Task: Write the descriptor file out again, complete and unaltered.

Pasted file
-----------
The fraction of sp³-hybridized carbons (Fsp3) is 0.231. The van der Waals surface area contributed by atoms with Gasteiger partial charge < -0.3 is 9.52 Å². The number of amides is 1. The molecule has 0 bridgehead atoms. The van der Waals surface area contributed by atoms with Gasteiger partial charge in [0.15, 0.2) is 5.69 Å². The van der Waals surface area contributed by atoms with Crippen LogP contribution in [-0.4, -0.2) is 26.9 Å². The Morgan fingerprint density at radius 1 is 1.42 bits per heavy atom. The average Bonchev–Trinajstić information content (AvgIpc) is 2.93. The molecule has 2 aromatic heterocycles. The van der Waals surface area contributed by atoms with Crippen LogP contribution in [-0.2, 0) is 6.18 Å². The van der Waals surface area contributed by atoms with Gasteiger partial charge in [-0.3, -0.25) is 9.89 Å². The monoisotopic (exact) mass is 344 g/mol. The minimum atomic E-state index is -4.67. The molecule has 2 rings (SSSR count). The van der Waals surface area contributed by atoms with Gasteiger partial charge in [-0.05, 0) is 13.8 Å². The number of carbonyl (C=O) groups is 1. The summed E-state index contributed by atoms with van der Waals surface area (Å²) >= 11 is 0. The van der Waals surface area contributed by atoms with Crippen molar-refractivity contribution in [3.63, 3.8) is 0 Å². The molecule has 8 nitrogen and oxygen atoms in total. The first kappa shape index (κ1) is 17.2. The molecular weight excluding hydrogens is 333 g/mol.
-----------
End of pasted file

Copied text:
The fraction of sp³-hybridized carbons (Fsp3) is 0.231. The van der Waals surface area contributed by atoms with Gasteiger partial charge < -0.3 is 9.52 Å². The number of amides is 1. The molecule has 0 bridgehead atoms. The van der Waals surface area contributed by atoms with Gasteiger partial charge in [0.15, 0.2) is 5.69 Å². The van der Waals surface area contributed by atoms with Crippen LogP contribution in [-0.4, -0.2) is 26.9 Å². The Morgan fingerprint density at radius 1 is 1.42 bits per heavy atom. The average Bonchev–Trinajstić information content (AvgIpc) is 2.93. The molecule has 2 aromatic heterocycles. The van der Waals surface area contributed by atoms with Crippen LogP contribution in [-0.2, 0) is 6.18 Å². The van der Waals surface area contributed by atoms with Gasteiger partial charge in [-0.3, -0.25) is 9.89 Å². The monoisotopic (exact) mass is 344 g/mol. The minimum atomic E-state index is -4.67. The molecule has 2 rings (SSSR count). The van der Waals surface area contributed by atoms with Gasteiger partial charge in [-0.05, 0) is 13.8 Å². The number of carbonyl (C=O) groups is 1. The summed E-state index contributed by atoms with van der Waals surface area (Å²) >= 11 is 0. The van der Waals surface area contributed by atoms with Crippen molar-refractivity contribution in [3.63, 3.8) is 0 Å². The molecule has 8 nitrogen and oxygen atoms in total. The first kappa shape index (κ1) is 17.2. The molecular weight excluding hydrogens is 333 g/mol.